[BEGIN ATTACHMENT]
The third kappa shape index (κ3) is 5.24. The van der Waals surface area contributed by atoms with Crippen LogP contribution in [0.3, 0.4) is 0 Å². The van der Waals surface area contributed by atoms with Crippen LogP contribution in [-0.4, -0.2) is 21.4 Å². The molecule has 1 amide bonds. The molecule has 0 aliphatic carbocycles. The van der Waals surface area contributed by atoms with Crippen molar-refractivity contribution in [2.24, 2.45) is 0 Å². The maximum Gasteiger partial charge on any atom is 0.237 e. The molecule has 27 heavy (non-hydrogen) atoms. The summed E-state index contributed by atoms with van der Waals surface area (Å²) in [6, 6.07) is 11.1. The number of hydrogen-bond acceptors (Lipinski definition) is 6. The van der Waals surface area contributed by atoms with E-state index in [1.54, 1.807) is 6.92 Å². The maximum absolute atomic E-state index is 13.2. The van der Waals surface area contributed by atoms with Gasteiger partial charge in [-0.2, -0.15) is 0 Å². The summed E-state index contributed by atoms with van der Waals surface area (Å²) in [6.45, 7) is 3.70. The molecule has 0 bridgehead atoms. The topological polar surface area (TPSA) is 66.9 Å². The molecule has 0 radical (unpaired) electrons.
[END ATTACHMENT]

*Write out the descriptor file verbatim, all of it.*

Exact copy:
The third kappa shape index (κ3) is 5.24. The van der Waals surface area contributed by atoms with Crippen LogP contribution in [0.3, 0.4) is 0 Å². The van der Waals surface area contributed by atoms with Crippen LogP contribution in [-0.4, -0.2) is 21.4 Å². The molecule has 1 amide bonds. The molecule has 0 aliphatic carbocycles. The van der Waals surface area contributed by atoms with Crippen molar-refractivity contribution in [2.24, 2.45) is 0 Å². The maximum Gasteiger partial charge on any atom is 0.237 e. The molecule has 27 heavy (non-hydrogen) atoms. The summed E-state index contributed by atoms with van der Waals surface area (Å²) in [6, 6.07) is 11.1. The number of hydrogen-bond acceptors (Lipinski definition) is 6. The van der Waals surface area contributed by atoms with E-state index in [1.54, 1.807) is 6.92 Å². The maximum absolute atomic E-state index is 13.2. The van der Waals surface area contributed by atoms with Gasteiger partial charge in [-0.2, -0.15) is 0 Å². The summed E-state index contributed by atoms with van der Waals surface area (Å²) in [6.45, 7) is 3.70. The molecule has 0 bridgehead atoms. The topological polar surface area (TPSA) is 66.9 Å². The molecule has 0 radical (unpaired) electrons.